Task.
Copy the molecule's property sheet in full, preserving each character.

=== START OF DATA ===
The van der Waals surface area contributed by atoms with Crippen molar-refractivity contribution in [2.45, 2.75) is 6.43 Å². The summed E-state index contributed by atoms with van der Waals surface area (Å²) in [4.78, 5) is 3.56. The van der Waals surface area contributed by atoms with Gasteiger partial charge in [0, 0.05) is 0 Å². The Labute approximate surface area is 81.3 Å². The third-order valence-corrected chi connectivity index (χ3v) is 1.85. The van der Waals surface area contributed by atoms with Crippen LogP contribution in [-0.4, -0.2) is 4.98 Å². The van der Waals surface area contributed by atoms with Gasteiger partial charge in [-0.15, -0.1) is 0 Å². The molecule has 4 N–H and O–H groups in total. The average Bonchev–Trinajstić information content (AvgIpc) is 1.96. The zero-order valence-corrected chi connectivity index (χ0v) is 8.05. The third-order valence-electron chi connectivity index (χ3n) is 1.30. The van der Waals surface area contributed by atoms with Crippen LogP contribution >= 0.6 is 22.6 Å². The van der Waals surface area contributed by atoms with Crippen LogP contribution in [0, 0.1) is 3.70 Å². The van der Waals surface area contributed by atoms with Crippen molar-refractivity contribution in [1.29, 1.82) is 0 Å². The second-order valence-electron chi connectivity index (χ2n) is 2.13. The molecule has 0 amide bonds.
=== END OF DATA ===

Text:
The van der Waals surface area contributed by atoms with Crippen molar-refractivity contribution in [2.45, 2.75) is 6.43 Å². The summed E-state index contributed by atoms with van der Waals surface area (Å²) in [4.78, 5) is 3.56. The van der Waals surface area contributed by atoms with Gasteiger partial charge in [0, 0.05) is 0 Å². The Labute approximate surface area is 81.3 Å². The third-order valence-corrected chi connectivity index (χ3v) is 1.85. The van der Waals surface area contributed by atoms with Crippen LogP contribution in [-0.4, -0.2) is 4.98 Å². The van der Waals surface area contributed by atoms with Gasteiger partial charge in [-0.15, -0.1) is 0 Å². The molecule has 4 N–H and O–H groups in total. The average Bonchev–Trinajstić information content (AvgIpc) is 1.96. The zero-order valence-corrected chi connectivity index (χ0v) is 8.05. The third-order valence-electron chi connectivity index (χ3n) is 1.30. The van der Waals surface area contributed by atoms with Crippen LogP contribution >= 0.6 is 22.6 Å². The van der Waals surface area contributed by atoms with Crippen LogP contribution in [0, 0.1) is 3.70 Å². The van der Waals surface area contributed by atoms with Crippen molar-refractivity contribution in [1.29, 1.82) is 0 Å². The second-order valence-electron chi connectivity index (χ2n) is 2.13. The molecule has 0 amide bonds.